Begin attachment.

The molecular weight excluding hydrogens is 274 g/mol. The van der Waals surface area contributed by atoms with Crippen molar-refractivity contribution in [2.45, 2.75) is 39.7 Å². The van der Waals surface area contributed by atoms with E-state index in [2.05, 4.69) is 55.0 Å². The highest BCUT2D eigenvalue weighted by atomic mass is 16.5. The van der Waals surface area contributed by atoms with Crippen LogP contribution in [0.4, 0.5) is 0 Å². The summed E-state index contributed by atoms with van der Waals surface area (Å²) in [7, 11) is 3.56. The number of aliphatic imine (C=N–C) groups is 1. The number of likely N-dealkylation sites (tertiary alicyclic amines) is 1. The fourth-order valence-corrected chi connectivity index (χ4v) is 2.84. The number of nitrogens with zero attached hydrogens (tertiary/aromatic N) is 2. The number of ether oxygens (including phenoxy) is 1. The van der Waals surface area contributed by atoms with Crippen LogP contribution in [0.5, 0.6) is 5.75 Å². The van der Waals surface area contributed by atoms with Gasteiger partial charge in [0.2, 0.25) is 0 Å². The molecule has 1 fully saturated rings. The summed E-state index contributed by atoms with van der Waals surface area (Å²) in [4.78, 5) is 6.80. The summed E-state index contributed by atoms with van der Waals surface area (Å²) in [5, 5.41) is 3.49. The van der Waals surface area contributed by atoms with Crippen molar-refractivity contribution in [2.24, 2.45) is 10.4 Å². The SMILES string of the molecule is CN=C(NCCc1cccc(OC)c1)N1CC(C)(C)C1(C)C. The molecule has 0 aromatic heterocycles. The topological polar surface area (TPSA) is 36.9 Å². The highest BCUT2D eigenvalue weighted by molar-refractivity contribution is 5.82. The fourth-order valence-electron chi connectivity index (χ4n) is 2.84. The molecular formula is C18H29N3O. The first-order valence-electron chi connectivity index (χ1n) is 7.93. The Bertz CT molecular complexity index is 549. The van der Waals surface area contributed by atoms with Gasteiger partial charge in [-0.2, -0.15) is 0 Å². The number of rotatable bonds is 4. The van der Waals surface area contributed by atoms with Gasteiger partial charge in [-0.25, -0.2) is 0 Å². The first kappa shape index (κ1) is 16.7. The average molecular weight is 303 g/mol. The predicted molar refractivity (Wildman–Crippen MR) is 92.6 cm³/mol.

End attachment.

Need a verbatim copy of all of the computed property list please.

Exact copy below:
The molecular weight excluding hydrogens is 274 g/mol. The van der Waals surface area contributed by atoms with Crippen molar-refractivity contribution in [2.45, 2.75) is 39.7 Å². The van der Waals surface area contributed by atoms with E-state index in [2.05, 4.69) is 55.0 Å². The highest BCUT2D eigenvalue weighted by atomic mass is 16.5. The van der Waals surface area contributed by atoms with Crippen LogP contribution in [0.4, 0.5) is 0 Å². The summed E-state index contributed by atoms with van der Waals surface area (Å²) in [7, 11) is 3.56. The number of aliphatic imine (C=N–C) groups is 1. The number of likely N-dealkylation sites (tertiary alicyclic amines) is 1. The fourth-order valence-corrected chi connectivity index (χ4v) is 2.84. The number of nitrogens with zero attached hydrogens (tertiary/aromatic N) is 2. The number of ether oxygens (including phenoxy) is 1. The van der Waals surface area contributed by atoms with Crippen LogP contribution in [0.5, 0.6) is 5.75 Å². The van der Waals surface area contributed by atoms with Gasteiger partial charge in [0.2, 0.25) is 0 Å². The molecule has 1 fully saturated rings. The summed E-state index contributed by atoms with van der Waals surface area (Å²) in [4.78, 5) is 6.80. The summed E-state index contributed by atoms with van der Waals surface area (Å²) in [5, 5.41) is 3.49. The van der Waals surface area contributed by atoms with Crippen molar-refractivity contribution in [2.24, 2.45) is 10.4 Å². The SMILES string of the molecule is CN=C(NCCc1cccc(OC)c1)N1CC(C)(C)C1(C)C. The molecule has 0 aromatic heterocycles. The topological polar surface area (TPSA) is 36.9 Å². The highest BCUT2D eigenvalue weighted by molar-refractivity contribution is 5.82. The fourth-order valence-electron chi connectivity index (χ4n) is 2.84. The molecular formula is C18H29N3O. The first-order valence-electron chi connectivity index (χ1n) is 7.93. The Bertz CT molecular complexity index is 549. The van der Waals surface area contributed by atoms with Gasteiger partial charge in [-0.2, -0.15) is 0 Å². The number of rotatable bonds is 4. The van der Waals surface area contributed by atoms with Gasteiger partial charge in [-0.25, -0.2) is 0 Å². The first kappa shape index (κ1) is 16.7. The average molecular weight is 303 g/mol. The predicted molar refractivity (Wildman–Crippen MR) is 92.6 cm³/mol.